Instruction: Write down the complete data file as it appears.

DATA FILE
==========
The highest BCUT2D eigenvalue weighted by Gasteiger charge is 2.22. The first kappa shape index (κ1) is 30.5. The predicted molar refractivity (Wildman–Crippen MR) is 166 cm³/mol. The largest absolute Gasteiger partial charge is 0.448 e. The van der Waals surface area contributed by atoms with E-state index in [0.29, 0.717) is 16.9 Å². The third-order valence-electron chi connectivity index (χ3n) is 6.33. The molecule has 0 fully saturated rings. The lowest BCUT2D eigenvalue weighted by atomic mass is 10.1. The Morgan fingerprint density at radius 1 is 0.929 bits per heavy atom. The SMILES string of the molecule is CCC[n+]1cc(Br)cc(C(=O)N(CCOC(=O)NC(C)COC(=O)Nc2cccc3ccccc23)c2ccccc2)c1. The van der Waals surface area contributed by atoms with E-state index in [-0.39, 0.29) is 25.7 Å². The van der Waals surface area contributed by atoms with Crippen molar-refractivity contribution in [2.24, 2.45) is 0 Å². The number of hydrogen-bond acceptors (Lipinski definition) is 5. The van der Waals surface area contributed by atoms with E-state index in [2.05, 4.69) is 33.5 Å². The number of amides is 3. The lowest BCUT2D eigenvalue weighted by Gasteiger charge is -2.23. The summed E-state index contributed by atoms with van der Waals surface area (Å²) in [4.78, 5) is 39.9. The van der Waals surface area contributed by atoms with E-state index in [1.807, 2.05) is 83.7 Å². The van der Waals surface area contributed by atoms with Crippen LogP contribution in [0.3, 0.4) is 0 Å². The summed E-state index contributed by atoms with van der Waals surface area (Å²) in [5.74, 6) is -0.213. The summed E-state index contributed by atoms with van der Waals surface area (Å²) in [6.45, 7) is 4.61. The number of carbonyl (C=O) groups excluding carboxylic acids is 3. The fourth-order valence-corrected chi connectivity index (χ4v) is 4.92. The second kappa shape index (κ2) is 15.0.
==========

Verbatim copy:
The highest BCUT2D eigenvalue weighted by Gasteiger charge is 2.22. The first kappa shape index (κ1) is 30.5. The predicted molar refractivity (Wildman–Crippen MR) is 166 cm³/mol. The largest absolute Gasteiger partial charge is 0.448 e. The van der Waals surface area contributed by atoms with E-state index in [0.29, 0.717) is 16.9 Å². The third-order valence-electron chi connectivity index (χ3n) is 6.33. The molecule has 0 fully saturated rings. The lowest BCUT2D eigenvalue weighted by atomic mass is 10.1. The Morgan fingerprint density at radius 1 is 0.929 bits per heavy atom. The SMILES string of the molecule is CCC[n+]1cc(Br)cc(C(=O)N(CCOC(=O)NC(C)COC(=O)Nc2cccc3ccccc23)c2ccccc2)c1. The van der Waals surface area contributed by atoms with E-state index in [-0.39, 0.29) is 25.7 Å². The van der Waals surface area contributed by atoms with Crippen molar-refractivity contribution in [2.24, 2.45) is 0 Å². The number of hydrogen-bond acceptors (Lipinski definition) is 5. The van der Waals surface area contributed by atoms with E-state index in [2.05, 4.69) is 33.5 Å². The number of amides is 3. The lowest BCUT2D eigenvalue weighted by Gasteiger charge is -2.23. The summed E-state index contributed by atoms with van der Waals surface area (Å²) in [4.78, 5) is 39.9. The van der Waals surface area contributed by atoms with E-state index in [1.807, 2.05) is 83.7 Å². The van der Waals surface area contributed by atoms with Crippen LogP contribution in [0.3, 0.4) is 0 Å². The summed E-state index contributed by atoms with van der Waals surface area (Å²) in [5.74, 6) is -0.213. The summed E-state index contributed by atoms with van der Waals surface area (Å²) in [6.45, 7) is 4.61. The number of carbonyl (C=O) groups excluding carboxylic acids is 3. The fourth-order valence-corrected chi connectivity index (χ4v) is 4.92. The second kappa shape index (κ2) is 15.0.